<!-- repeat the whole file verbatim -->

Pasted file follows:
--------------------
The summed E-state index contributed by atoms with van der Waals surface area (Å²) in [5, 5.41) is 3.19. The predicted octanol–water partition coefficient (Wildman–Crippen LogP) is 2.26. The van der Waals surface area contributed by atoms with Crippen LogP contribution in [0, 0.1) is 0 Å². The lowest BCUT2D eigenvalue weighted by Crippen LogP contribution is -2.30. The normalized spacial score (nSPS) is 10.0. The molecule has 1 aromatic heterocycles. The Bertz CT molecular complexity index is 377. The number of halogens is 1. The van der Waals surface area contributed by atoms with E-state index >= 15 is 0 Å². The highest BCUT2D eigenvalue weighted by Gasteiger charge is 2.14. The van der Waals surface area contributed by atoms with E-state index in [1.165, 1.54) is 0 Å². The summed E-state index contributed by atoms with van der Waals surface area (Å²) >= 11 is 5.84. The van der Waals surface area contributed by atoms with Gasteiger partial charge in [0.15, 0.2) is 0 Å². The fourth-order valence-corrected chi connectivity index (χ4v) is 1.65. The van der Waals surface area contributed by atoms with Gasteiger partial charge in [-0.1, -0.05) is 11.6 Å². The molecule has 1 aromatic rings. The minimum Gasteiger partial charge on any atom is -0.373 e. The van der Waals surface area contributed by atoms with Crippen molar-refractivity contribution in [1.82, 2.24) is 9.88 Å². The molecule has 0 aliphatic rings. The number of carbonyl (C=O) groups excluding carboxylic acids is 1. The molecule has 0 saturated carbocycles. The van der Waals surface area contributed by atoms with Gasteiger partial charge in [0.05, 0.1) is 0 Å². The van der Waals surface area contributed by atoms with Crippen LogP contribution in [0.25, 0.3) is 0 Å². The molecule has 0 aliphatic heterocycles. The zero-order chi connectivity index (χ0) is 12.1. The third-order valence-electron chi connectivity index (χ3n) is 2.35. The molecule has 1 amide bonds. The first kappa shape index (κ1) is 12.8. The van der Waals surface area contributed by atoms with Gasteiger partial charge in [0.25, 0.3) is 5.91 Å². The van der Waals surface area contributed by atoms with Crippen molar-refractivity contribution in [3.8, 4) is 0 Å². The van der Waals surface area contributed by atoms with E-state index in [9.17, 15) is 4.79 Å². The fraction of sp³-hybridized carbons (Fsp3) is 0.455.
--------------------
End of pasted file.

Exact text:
The summed E-state index contributed by atoms with van der Waals surface area (Å²) in [5, 5.41) is 3.19. The predicted octanol–water partition coefficient (Wildman–Crippen LogP) is 2.26. The van der Waals surface area contributed by atoms with Crippen LogP contribution in [0, 0.1) is 0 Å². The lowest BCUT2D eigenvalue weighted by Crippen LogP contribution is -2.30. The normalized spacial score (nSPS) is 10.0. The molecule has 1 aromatic heterocycles. The Bertz CT molecular complexity index is 377. The number of halogens is 1. The van der Waals surface area contributed by atoms with E-state index >= 15 is 0 Å². The highest BCUT2D eigenvalue weighted by Gasteiger charge is 2.14. The van der Waals surface area contributed by atoms with E-state index in [1.165, 1.54) is 0 Å². The summed E-state index contributed by atoms with van der Waals surface area (Å²) >= 11 is 5.84. The van der Waals surface area contributed by atoms with Gasteiger partial charge in [0.15, 0.2) is 0 Å². The fourth-order valence-corrected chi connectivity index (χ4v) is 1.65. The van der Waals surface area contributed by atoms with Gasteiger partial charge in [-0.1, -0.05) is 11.6 Å². The molecule has 1 aromatic rings. The minimum Gasteiger partial charge on any atom is -0.373 e. The van der Waals surface area contributed by atoms with Crippen molar-refractivity contribution in [1.82, 2.24) is 9.88 Å². The molecule has 0 aliphatic rings. The number of carbonyl (C=O) groups excluding carboxylic acids is 1. The molecule has 0 saturated carbocycles. The van der Waals surface area contributed by atoms with Gasteiger partial charge in [0.05, 0.1) is 0 Å². The van der Waals surface area contributed by atoms with Crippen LogP contribution in [0.25, 0.3) is 0 Å². The molecule has 0 aliphatic heterocycles. The zero-order chi connectivity index (χ0) is 12.1. The third-order valence-electron chi connectivity index (χ3n) is 2.35. The molecule has 1 amide bonds. The first kappa shape index (κ1) is 12.8. The van der Waals surface area contributed by atoms with Gasteiger partial charge in [0.25, 0.3) is 5.91 Å². The van der Waals surface area contributed by atoms with Crippen molar-refractivity contribution in [3.8, 4) is 0 Å². The van der Waals surface area contributed by atoms with E-state index in [9.17, 15) is 4.79 Å². The fraction of sp³-hybridized carbons (Fsp3) is 0.455.